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Nigeria is overwhelmed by many challenges, most of them caused by politicians, says NOA boss
THE Director-General of the National Orientation Agency (NOA), Garba Abari, says the Nigerian state is being overwhelmed by multiple challenges in all sectors, and its leaders are mostly blameworthy.
Abari said this during a live interview on Channels Television on Thursday, adding, however, that the agency is doing its best with the resources available to bring about a positive mindset among Nigerians.
The NOA DG admitted that the activities of the agency to bring about the desired change may just be “a tiny drop” in the ocean, given the numerous challenges facing the country which shows that Nigeria as a country has been overwhelmed.
“The agency is doing the best it can,” Abari said, but “first and foremost, you have to put this within context, what is it that has brought us to where we are today, basically the capacity of the state.
“The Nigerian state is just simply not capable, and it is being overwhelmed. That is the most fundamental aspect that we must all have to understand.
“The Nigerian state is being eaten into. Its capability and competence level is being eaten into simply because of decades of what we have inflicted upon ourselves as a people and as leaders.”
Abari said that it is because of the incapacity of the Nigerian state that the job of the NOA, as well as that of many other government agencies, is made difficult.
The NOA has the mandate of communicating government policies to Nigerians and inculcating values that promote national unity and integration, a responsibility which Abari agrees would be lots easier if the leaders were leading by example.
Abari noted that though there has been a slight change in the public conduct of leaders in the country in recent times, many still exhibit characters that leave much to be desired.
“There is the fundamental role of leadership, and as much as we want to change, we must first and foremost see those to whom we have put in a position of responsibility leading the change. Then it becomes easy for any kind of message to be sent out and for citizens to align and to key into such messages,” he said.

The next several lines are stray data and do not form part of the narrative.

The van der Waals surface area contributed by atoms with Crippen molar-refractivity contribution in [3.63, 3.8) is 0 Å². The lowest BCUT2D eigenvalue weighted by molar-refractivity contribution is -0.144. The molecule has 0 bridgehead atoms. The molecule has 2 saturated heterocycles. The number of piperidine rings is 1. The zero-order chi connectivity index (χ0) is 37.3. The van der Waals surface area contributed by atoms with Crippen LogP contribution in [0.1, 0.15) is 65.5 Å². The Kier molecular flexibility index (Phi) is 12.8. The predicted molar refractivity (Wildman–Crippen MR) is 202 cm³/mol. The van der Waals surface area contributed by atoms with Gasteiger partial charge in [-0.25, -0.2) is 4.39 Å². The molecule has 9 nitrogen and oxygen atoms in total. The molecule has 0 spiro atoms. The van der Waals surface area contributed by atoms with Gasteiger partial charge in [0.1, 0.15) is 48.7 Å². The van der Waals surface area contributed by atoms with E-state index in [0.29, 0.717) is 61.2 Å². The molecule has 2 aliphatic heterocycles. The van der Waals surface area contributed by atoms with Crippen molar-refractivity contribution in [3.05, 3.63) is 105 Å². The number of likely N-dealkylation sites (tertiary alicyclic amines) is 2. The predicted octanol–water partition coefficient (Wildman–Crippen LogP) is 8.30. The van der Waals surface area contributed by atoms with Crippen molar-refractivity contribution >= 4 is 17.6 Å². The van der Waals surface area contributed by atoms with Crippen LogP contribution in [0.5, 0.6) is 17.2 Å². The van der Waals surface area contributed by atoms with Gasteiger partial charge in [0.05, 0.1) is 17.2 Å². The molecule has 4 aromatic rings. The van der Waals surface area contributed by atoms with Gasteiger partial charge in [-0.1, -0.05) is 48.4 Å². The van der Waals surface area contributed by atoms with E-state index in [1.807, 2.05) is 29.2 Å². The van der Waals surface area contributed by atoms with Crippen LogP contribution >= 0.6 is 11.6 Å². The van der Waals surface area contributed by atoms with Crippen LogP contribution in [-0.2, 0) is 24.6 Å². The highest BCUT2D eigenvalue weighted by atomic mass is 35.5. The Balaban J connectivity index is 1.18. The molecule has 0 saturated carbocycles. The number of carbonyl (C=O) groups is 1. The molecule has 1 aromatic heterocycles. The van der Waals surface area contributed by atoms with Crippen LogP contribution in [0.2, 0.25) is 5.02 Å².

“But what we see out there is a kind of a systemic disconnect between what we see leaders do and what the citizens expect of the leaders to do, and this what behoves on all Nigerians, therefore, to stand up and to challenge.”
Nevertheless, Abari said the NOA has adopted several policies targeted at young people across tertiary institutions in the country to make them believe in Nigeria and to give their best in promoting unity and development.
“Young people must have to take more than a passing interest in the affairs of the country,” Abari said. “It’s not all about listening to music and being on youtube, it is about behaving responsibly and also taking interest in national affairs.”
Recently, NOA, an agency under the supervision of the Ministry of Information, has appeared rather dormant as many say the agency fails to effectively communicate government’s policies to the citizenry.
Even Abari admitted during the interview that his leadership of the NOA has been able to achieve just about 40 per cent of its set objectives.
He blamed the poor performance on a number of challenges, including bad leadership example of politicians, thereby making it difficult for citizens to accept the message of change.
Lack of funds may also be responsible for the NOA’s seeming lack of visibility in the country.